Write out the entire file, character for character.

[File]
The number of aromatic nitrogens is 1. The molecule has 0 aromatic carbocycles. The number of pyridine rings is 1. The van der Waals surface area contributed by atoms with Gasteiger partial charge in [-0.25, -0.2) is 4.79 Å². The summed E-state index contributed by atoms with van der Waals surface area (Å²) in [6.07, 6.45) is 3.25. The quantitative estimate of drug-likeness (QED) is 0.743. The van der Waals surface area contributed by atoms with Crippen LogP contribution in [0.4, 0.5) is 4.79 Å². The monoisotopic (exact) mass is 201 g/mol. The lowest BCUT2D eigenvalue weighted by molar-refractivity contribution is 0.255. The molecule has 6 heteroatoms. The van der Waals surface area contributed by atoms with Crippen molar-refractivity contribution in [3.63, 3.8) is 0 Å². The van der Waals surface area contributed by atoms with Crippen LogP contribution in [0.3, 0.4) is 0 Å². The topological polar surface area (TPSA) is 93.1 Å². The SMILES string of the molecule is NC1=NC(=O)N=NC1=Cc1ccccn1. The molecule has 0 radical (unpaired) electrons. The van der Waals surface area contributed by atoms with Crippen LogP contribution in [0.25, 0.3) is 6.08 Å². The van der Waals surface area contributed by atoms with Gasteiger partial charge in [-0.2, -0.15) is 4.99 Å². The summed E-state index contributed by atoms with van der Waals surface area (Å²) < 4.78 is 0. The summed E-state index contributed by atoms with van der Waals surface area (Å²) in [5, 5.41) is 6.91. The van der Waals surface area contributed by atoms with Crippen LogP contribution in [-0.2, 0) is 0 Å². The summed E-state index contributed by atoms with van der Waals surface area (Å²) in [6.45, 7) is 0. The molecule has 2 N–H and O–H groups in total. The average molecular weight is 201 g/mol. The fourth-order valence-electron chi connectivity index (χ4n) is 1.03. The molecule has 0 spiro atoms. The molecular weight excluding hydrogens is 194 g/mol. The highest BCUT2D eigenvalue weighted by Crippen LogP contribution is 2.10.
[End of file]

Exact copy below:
The number of aromatic nitrogens is 1. The molecule has 0 aromatic carbocycles. The number of pyridine rings is 1. The van der Waals surface area contributed by atoms with Gasteiger partial charge in [-0.25, -0.2) is 4.79 Å². The summed E-state index contributed by atoms with van der Waals surface area (Å²) in [6.07, 6.45) is 3.25. The quantitative estimate of drug-likeness (QED) is 0.743. The van der Waals surface area contributed by atoms with Crippen LogP contribution in [0.4, 0.5) is 4.79 Å². The monoisotopic (exact) mass is 201 g/mol. The lowest BCUT2D eigenvalue weighted by molar-refractivity contribution is 0.255. The molecule has 6 heteroatoms. The van der Waals surface area contributed by atoms with Crippen molar-refractivity contribution in [3.63, 3.8) is 0 Å². The van der Waals surface area contributed by atoms with Crippen LogP contribution in [0.3, 0.4) is 0 Å². The topological polar surface area (TPSA) is 93.1 Å². The SMILES string of the molecule is NC1=NC(=O)N=NC1=Cc1ccccn1. The molecule has 0 radical (unpaired) electrons. The van der Waals surface area contributed by atoms with Crippen LogP contribution in [0.25, 0.3) is 6.08 Å². The van der Waals surface area contributed by atoms with Gasteiger partial charge in [-0.2, -0.15) is 4.99 Å². The summed E-state index contributed by atoms with van der Waals surface area (Å²) < 4.78 is 0. The summed E-state index contributed by atoms with van der Waals surface area (Å²) in [5, 5.41) is 6.91. The van der Waals surface area contributed by atoms with Crippen LogP contribution in [-0.2, 0) is 0 Å². The summed E-state index contributed by atoms with van der Waals surface area (Å²) in [6.45, 7) is 0. The molecule has 2 N–H and O–H groups in total. The average molecular weight is 201 g/mol. The fourth-order valence-electron chi connectivity index (χ4n) is 1.03. The molecule has 0 spiro atoms. The molecular weight excluding hydrogens is 194 g/mol. The highest BCUT2D eigenvalue weighted by Crippen LogP contribution is 2.10.